Time Machine: Herrmann ‘In Luck” With Porsche
By Jonathan Ingram | Senior Writer
Sebring, Fla. – Now celebrating the 50th anniversary of his first major victory as a Porsche works driver, Hans Herrmann sometimes raced airplanes down the back straight when he first began competing in the Mobil 1 Twelve Hours of Sebring. But the course, which used one of the Sebring Airport’s runways as part of the circuit, was a welcome change from European events, because of the wide open spaces in south central Florida.
“Me and the other drivers always wanted to race at Sebring,” said Herrmann, “because it was an airport track. Compared to the other tracks in Europe it was very safe. You had lots of runoff areas. In Europe, we had only walls, houses and trees — something that was hard. At Sebring, there were very few casualties.”
The back straight on the original Sebring circuit was marked with cones directing drivers down one of the airport’s two runways. The airplanes taking off or landing on the adjoining runway “were disconcerting at first,” said Herrmann. “But after a while, you got used to it.”
In a remarkable career that included milestone overall victories for Porsche at Sebring and Le Mans, Herrmann eventually got the nickname “Hans in Luck,” after a character from the Grimm’s Fairy Tales of his native Germany. During Herrmann’s career, which ended with retirement after his final victory aboard a 917 at Le Mans in 1970, racing was often a grim tale when it came to safety.
Herrmann’s co-drivers for his first class victory at Sebring in 1956, Wolfgang Von Trips, and his final overall Sebring triumph in 1968, Jo Siffert, eventually were killed in racing accidents. “It wasn’t until Jackie Stewart and Niki Lauda began putting an emphasis on safety that people began paying attention to safety,” said Herrmann.
For his part, the 80-year-old Herrmann arrived at Sebring wearing a gold Omega watch awarded him after he co-drove a Porsche RS 60 with Frenchman Olivier Gendebien. Inscribed on the back with “Twelve Hours of Sebring,” the date, “3-26-60″ and the phrase “First Place Overall,” the watch still keeps perfect time. It is one of several dozen watches that Herrmann collected throughout his career, including a Swiss watch given to him by the King of Saudi Arabia following a day when Herrman won three races at the Aspern track in Austria aboard an Abarth.
Herrmann also drove an Abarth at Sebring, winning a preliminary three-hour event in 1963. Then – as now – the concrete course at Sebring was rough and bumpy.
“The track itself was terrible,” said Herrmann, speaking through an interpreter. “It was terrible for the chassis. You could only win (the 12-hour) if you had a strong, solid car, which was one of the (attributes) of Porsche.”
The victory aboard the RS 60 in 1960 brought Porche and its lightweight entries the first overall triumph for the German company in a world championship race for manufacturers. The Porsche was preceded the year before in victory lane at Sebring by a Ferrari 250 Testa Rossa, a marque that trailed two RS 60’s across the line in 1960. (The Porsche of Bob Holbert and Roy Schechter was ten laps back.) The second overall win at Sebring in 1968 aboard a short-tailed Porsche 907 was also against competition with more horsepower like the Ford GT 40.
“We always had competition that was more powerful,” said Herrmann. “So it was a pleasant surprise when we won. Nobody would be satisfied with racing in a class (for lighter weight car with less displacement). Our top speed on the straightaway was 280 kilometers per hour and the competition was 300.”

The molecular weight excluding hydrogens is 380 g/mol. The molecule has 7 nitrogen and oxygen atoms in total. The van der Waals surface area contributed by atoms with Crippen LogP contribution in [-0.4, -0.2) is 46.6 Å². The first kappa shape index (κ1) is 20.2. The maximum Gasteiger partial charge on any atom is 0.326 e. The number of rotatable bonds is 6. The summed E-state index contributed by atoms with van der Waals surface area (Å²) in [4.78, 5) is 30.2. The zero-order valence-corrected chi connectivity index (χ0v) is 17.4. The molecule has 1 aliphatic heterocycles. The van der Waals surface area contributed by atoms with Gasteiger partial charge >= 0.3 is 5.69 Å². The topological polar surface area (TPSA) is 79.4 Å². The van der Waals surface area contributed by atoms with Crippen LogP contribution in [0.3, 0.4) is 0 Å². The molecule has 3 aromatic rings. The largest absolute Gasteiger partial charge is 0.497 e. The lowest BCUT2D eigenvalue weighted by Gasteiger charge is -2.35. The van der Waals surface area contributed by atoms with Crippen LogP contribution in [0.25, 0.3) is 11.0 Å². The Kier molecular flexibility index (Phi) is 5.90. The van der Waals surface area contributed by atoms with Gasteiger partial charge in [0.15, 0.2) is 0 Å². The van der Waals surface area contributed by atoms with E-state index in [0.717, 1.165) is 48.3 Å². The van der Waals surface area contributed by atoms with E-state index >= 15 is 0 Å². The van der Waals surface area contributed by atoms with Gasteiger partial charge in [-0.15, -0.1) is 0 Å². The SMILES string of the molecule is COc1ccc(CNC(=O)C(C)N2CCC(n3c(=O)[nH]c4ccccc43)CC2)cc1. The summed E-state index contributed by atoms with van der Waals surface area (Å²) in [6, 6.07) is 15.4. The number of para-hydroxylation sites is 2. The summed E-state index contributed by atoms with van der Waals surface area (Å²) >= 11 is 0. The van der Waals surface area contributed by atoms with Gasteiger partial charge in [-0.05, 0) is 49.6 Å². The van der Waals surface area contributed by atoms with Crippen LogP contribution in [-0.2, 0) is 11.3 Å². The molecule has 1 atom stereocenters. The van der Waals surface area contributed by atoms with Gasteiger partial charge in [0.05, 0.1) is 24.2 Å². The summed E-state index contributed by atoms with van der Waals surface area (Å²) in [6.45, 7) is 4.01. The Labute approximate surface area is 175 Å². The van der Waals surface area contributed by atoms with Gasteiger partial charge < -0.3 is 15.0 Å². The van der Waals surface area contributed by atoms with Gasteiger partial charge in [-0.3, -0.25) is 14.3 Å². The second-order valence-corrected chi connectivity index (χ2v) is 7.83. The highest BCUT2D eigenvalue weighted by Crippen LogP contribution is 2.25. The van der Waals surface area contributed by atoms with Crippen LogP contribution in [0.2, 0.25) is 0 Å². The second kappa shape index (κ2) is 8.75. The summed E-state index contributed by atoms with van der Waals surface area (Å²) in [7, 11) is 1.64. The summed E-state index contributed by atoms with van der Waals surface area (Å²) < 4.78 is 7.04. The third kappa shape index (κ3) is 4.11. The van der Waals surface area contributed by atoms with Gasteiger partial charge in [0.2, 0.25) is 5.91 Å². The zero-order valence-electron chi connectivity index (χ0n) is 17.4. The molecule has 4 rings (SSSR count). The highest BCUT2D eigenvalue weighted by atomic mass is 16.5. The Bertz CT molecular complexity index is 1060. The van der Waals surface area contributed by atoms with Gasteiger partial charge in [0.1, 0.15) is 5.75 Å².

“Hans in Luck” survived many remarkable and dangerous moments in his career. In the Mille Miglia on the roads of Italy in 1954, Herrmann and co-pilot Herbert Linge ducked under a railroad crossing barrier while at speed, clearing the tracks just in front of an approaching train. Herrmann made a photo of the spectacular moment the subject of a letter card with the inscription “Glück muss man haben” (“You’ve got to be lucky”).
After moving into Formula One, the driver survived one of the ear’s typically spectacular incident in 1959 at the AVUS circuit, comprised in part of the German Autobahn. Losing the brakes of his BRM entry on a long straightaway, Herrmann elected to hit some hay bales to avoid an area packed with fans. “It had been raining a lot and the haybales were rock hard,” he said. “I hit one right between the front wheels.”
The resulting end-over-end crash sent Herrmann flying out of the cockpit. The asphalt tore off most of his clothing and left him with friction burns on his arms still visible more than a half century later.
In 1968 at the Imola circuit in Italy, Herrmann’s Porsche entry crashed due to heavy rain. “I had to go just one more lap to get all the fuel and then to change tires,” he recalled. “But on that lap eight or nine cars started aquaplaning in the rain.” Contact with another car tore the Porsche in half. The section containing Herrmann miraculously pirouetted and slotted through a gap in the guard rail. “I started to get out and I realized there was no rear left of the car.”
It seemed fitting that a native of Stuttgart would bring Porsche the first of its long skein of overall victories at the Le Mans 24-hour. Driving the uber-powerful and sometimes unpredictable Porsche 917, Herrmann triumphed with Rudi Lins in the great French race in 1970.
It also seemed fitting that “Hans in Luck” would retire gracefully following the landmark victory and what might be regarded as a fairy tale career. Herrmann said he had promised his wife Madeleine he would retire should he win at Le Mans. His son also had an influence, giving him a note prior to the start of the race. It read: “Drive slowly, Papa.”
– Jonathan Ingram can be reached at firstname.lastname@example.org Comments